When analyzed under the generalizability theory, the instrument provided highly reliable measures of instructors’ supervisory abilities for both relative and absolute decisions, as indicated by the respective G- and D-coefficients. Test-retest reliability was evidenced by the lack of effect of measurement occasions on score variance. The variance component associated with instructors’ supervisory abilities accounted for 56% of the variance of residents’ ratings, indicating that actual differences regarding supervisory abilities among instructors were responsible for the greatest component of score variance. However, a significant variance component (44%) was due to the resident-instructor interaction (dyadic variance). This variance component is attributable to each resident’s unique perceptions of instructors.8 This dyadic effect suggests that measures obtained might be affected by factors not measured by the instrument, such as leniency or severity in assessments of specific instructors, sympathy or antipathy for specific faculty members,8 reverence or hostility toward some instructors,10 fear of retaliation or concerns about eventual damage to the relationship with the instructor.24
Significant amounts of dyadic variance, sometimes exceeding the ratee variance component, have been consistently found in generalizability studies addressing students’ evaluations of faculty. Mazor et al.15 using a rater-nested-within-ratees-crossed-with-items (r:p × i) design, found that 45% of score variance was due to inter-ratee differences, whereas the rater-ratee interaction term was responsible by 47% of the total variance. James et al.13 assessed the dependability of students’ evaluations of diverse clinical training sites using rater-nested-within-sites-crossed-with-items (r:s × i) design. They found that, although the sites component accounted by 8% to 17% of the total variance, the interaction term raters-by-site was responsible by 25% to 54% of the total variance. Kreiter and Lakshman14 investigated student-generated faculty teaching evaluations with rater-nested-within-lectures-crossed-with-items (r:l × i) generalizability study. The lecture (teacher) facet as the object of measurement accounted for 26% of the score variance, whereas 56% of the total score variance was attributed to the interaction between students and the lecture they evaluated.
Dyadic-specific variance indicates halo error.8 In his classical article, Thorndike9 characterized halo error (or effect) as a strong tendency of raters to “think of the person in general as rather good or rather inferior and to color the judgment of the separate qualities by this general feeling,” resulting in inflated correlations across the assessed dimensions given raters’ inability to treat an individual as a compound of separate qualities. Other investigators25 assessed the relationship between halo effect and raters’ awareness of the influence of global evaluations on ratings of attributes and concluded that such relationship occurs at the unconscious level. Both views might explain the observed resistance to estimation and correction of halo error, since bias contributed by any given rater varies from one ratee to another.8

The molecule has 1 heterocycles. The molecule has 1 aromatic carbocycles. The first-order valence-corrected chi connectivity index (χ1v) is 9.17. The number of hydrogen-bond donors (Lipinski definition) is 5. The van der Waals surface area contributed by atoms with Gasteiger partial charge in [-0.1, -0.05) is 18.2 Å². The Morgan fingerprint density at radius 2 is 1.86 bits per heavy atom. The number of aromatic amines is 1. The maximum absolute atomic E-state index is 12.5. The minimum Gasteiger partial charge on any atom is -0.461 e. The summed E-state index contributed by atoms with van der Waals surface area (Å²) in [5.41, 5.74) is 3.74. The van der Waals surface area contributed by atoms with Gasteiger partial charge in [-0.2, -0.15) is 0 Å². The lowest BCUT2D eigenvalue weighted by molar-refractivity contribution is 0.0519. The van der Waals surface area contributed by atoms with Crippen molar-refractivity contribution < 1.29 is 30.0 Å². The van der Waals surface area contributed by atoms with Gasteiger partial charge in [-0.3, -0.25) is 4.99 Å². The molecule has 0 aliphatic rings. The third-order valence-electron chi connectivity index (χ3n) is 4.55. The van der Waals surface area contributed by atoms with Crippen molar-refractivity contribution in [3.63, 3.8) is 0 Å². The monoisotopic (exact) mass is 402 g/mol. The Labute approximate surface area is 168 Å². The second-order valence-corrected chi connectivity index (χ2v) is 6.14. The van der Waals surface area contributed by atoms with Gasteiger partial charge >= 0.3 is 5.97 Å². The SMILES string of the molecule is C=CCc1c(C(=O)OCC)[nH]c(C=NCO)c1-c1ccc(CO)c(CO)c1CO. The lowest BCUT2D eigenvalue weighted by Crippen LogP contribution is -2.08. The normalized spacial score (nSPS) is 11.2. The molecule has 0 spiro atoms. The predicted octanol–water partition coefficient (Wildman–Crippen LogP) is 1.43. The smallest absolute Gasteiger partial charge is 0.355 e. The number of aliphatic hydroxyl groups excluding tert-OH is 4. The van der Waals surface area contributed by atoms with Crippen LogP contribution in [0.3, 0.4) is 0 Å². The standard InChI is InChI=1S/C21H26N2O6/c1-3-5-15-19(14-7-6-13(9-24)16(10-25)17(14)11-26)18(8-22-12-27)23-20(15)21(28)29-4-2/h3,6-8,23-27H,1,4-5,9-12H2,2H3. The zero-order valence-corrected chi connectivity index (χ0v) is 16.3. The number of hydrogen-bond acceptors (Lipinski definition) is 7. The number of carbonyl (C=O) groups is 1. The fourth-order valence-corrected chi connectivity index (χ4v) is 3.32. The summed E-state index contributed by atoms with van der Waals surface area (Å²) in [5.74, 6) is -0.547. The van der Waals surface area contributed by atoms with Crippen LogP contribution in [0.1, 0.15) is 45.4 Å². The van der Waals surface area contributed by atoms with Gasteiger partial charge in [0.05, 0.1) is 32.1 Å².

Risucci et al.11 assessed the accuracy of surgical residents’ evaluations of faculty. They found that, although accurate and reliable (Cronbach’s α coefficient = 0.97), evaluations were biased by the halo effect because high inter-item correlations were found in residents’ evaluations of faculty. In the present study, significant inter-item and average score-criterion-items correlations suggest that residents may have rated similarly across items of the questionnaire, depending on their overall impression about the instructor they evaluate.
Improving item clarity reduces the probability of occurrence of halo effect.11 We found no effect on score variance attributable to the item facet or to the rater-item interaction term, suggesting that items in the questionnaire were clear enough and well understood by residents (adequate face validity).
Halo error may compromise the relative ranking of instructors depending on which residents evaluate them.8,10 Indeed, the successive elimination of two residents’ evaluations at a time caused some instability in the instructors’ recalculated scores, as the differences between original and recalculated scores, albeit small, were statistically significant and caused the 14% disagreement rate between original ranks and ranks based on recalculated scores found in the study.
Raters’ anonymity increases the reliability of faculty evaluations.24 As residents’ anonymity was assured, this study lacks information of certain demographic variables, such as gender, age, and especially year-in-residency, which might affect the reliability of residents’ ratings.11 Although the content of the instrument was based on data provided by instructors and residents at four independent institutions, psychometric analyses included residents at a single program. This limitation must be acknowledged when generalizing our results to distinct educational settings.
The instrument we developed produced reliable measures of faculty supervision. However, a significant amount of halo effect biased such measures. G-studies may help identify the type and magnitude of rater biases affecting resident-generated faculty supervision evaluations, and can be useful for interpreting their results,8 especially if personnel decisions (e.g., tenure, promotion) rely on such measures.
The authors thank Drs. Fabrício Cochlar Medeiros (CA3) and Paulo Rodrigo Frasseto (CA3) for their assistance during the qualitative phase of the study.